Shakespeare's Sonnets | Criticism

This literature criticism consists of approximately 54 pages of analysis & critique of Shakespeare's Sonnets.
This section contains 14,162 words
(approx. 48 pages at 300 words per page)
Buy the Critical Essay by Joel Fineman

SOURCE: Fineman, Joel. “Shakespeare's ‘Perjur'd Eye.’” Representations, no. 7 (summer 1984): 59-86.

In the following essay, Fineman studies the language, imagery, and rhetorical structure of Shakespeare's sonnets.

In the first portion of his sonnet sequence—in the subsequence of sonnets addressed to a young man—Shakespeare writes a matching pair of sonnets that develop the way in which his eye and heart initially are enemies but then are subsequently friends. The first sonnet of the pair begins: “Mine eye and heart are at a mortal war, / How to divide the conquest of thy sight” (46).1 In contrast, the second sonnet, relying on a “verdict” that “is determined” at the conclusion of sonnet 46, begins: “Betwixt mine eye and heart a league is took, / And each doth good turns now unto the other” (47).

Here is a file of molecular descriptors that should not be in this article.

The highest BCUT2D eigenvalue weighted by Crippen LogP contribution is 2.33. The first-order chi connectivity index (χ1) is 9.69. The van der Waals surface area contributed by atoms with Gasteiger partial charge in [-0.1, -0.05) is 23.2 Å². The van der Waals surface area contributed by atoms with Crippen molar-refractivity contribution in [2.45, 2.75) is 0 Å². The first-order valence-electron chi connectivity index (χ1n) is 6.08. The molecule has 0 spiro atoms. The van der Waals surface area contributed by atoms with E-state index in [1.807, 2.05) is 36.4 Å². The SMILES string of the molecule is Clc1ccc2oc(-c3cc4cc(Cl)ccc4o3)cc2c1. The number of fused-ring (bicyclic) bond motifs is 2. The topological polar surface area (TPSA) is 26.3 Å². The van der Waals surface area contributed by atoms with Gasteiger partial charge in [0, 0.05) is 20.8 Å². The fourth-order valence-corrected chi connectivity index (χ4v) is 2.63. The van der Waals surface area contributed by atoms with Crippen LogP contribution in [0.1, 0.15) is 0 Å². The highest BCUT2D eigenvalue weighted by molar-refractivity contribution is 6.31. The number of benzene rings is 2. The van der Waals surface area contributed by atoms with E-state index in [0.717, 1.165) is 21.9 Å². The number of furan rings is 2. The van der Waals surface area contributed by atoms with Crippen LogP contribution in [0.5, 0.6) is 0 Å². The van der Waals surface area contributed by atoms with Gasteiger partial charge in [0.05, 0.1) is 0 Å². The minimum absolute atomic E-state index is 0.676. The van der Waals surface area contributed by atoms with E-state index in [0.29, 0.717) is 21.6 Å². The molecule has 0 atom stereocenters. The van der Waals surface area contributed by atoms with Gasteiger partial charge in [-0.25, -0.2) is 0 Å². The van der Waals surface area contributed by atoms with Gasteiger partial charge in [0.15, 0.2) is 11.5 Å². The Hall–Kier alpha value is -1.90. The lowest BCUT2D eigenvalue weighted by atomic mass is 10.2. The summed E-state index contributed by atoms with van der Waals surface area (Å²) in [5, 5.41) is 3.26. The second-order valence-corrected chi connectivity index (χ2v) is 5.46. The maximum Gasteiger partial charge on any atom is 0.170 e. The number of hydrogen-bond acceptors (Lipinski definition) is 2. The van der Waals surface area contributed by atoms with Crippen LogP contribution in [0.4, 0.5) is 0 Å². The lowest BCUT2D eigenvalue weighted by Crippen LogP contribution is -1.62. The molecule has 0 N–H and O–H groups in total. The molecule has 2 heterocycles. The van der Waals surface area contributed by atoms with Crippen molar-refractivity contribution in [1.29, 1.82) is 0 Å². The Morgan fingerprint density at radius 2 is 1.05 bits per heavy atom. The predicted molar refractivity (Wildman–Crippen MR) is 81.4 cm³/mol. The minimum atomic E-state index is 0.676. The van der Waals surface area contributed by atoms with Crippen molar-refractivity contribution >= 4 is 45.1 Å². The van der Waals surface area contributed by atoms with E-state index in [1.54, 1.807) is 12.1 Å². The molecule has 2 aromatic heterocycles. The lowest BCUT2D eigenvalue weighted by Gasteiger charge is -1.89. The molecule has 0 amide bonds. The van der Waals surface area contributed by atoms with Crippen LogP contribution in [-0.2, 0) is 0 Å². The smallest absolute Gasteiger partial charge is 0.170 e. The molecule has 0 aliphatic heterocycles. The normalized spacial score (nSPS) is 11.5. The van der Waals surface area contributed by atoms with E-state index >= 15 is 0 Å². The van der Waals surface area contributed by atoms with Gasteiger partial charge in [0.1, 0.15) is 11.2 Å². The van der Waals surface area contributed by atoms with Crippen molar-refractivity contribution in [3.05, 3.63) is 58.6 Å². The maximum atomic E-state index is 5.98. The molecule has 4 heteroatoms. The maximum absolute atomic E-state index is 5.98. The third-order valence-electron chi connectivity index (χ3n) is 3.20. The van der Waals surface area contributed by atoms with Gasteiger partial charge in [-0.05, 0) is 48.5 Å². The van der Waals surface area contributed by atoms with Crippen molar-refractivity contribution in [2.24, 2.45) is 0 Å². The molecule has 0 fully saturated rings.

Taken together and in sequence, the two sonnets compose an argument in utramque partem, with their poet placing himself on...

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This section contains 14,162 words
(approx. 48 pages at 300 words per page)
Buy the Critical Essay by Joel Fineman
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Critical Essay by Joel Fineman from Gale. ©2005-2006 Thomson Gale, a part of the Thomson Corporation. All rights reserved.
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